AUSTIN — George P. Bush on Monday formally announced he is seeking re-election as Texas land commissioner next year, hoping to continue running a little-known but powerful agency in a state where his political-dynasty family has been prominent for decades.
Bush’s grandfather, President George H.W. Bush, was once a Texas congressman, and his uncle, George W. Bush, won two Texas gubernatorial elections before leaving for the White House.
George P. Bush, 41, grew up in Florida, where his father, Jeb, was governor and launched his unsuccessful presidential campaign last year. The younger Bush won the position of Texas’ land commissioner handily in 2014, becoming the first in his family to win his first election.
After his father bowed out of the 2016 presidential race, Bush campaigned for Donald Trump as chairman of the Texas Republican Party’s victory committee — even though his family shunned the eventual president.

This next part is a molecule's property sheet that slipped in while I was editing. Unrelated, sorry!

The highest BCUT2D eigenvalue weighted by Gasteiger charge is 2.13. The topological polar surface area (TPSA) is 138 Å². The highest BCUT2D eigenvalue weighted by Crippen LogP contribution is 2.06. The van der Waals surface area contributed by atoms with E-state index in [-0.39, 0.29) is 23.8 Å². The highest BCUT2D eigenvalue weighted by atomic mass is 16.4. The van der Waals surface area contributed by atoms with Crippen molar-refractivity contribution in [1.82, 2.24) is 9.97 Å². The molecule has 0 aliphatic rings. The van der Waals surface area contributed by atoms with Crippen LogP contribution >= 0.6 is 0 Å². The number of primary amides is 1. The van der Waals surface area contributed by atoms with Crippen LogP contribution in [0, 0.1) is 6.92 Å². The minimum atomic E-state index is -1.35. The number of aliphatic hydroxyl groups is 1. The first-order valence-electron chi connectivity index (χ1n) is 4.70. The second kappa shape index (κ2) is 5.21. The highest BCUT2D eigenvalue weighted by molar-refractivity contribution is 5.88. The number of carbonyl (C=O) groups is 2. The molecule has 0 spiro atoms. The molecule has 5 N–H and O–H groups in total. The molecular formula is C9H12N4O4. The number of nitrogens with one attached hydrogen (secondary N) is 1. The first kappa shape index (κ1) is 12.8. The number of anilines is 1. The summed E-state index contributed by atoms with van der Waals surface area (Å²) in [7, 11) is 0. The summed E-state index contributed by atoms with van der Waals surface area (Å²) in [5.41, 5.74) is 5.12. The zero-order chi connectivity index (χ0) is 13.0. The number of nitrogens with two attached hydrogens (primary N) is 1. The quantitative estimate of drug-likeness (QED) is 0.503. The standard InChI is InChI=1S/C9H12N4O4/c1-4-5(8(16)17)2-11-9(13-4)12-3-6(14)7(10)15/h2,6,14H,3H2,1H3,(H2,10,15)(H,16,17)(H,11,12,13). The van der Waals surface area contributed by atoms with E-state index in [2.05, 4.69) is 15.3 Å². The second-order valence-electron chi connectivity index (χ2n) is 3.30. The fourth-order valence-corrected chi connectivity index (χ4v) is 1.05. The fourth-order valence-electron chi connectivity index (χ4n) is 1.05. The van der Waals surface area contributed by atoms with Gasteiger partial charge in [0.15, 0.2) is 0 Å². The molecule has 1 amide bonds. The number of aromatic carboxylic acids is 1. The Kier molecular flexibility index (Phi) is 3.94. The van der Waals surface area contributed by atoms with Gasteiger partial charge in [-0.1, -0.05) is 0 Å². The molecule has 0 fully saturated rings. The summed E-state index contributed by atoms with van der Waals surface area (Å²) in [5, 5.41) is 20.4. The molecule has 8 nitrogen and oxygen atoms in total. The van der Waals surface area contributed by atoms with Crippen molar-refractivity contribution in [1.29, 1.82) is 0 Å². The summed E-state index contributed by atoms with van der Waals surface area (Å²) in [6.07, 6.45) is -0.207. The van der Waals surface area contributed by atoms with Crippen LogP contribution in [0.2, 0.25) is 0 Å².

Describing himself as a movement conservative in the Newt Gingrich mold, Bush has said for months that Trump’s success repudiating politics-as-usual won’t make it harder for a member of one of the country’s most famous families to succeed in upcoming elections.
Bush’s path to re-election looks easy. He had $3.1-plus million in campaign cash as of January, no major Republicans have expressed interest in challenging him in the state party’s March 6 primary, and he is unlikely to draw a formidable Democrat in the general election.
A former teacher and oil and gas consultant who speaks fluent Spanish, Bush served in Afghanistan as an intelligence officer for the U.S. Naval Reserve. His mother, Columba, was born in Mexico, and Bush has for years been considered a rising national star who can raise the Republican Party’s profile with Hispanic voters.
There had been speculation that Bush could attempt to jump to a higher-profile Texas office, especially with state Attorney General Ken Paxton having been indicted on felony securities fraud charges.
But Bush has long said he planned to run again for his current post. He made it official early Monday, unveiling a revamped campaign website that included a re-election video and emailing top supporters.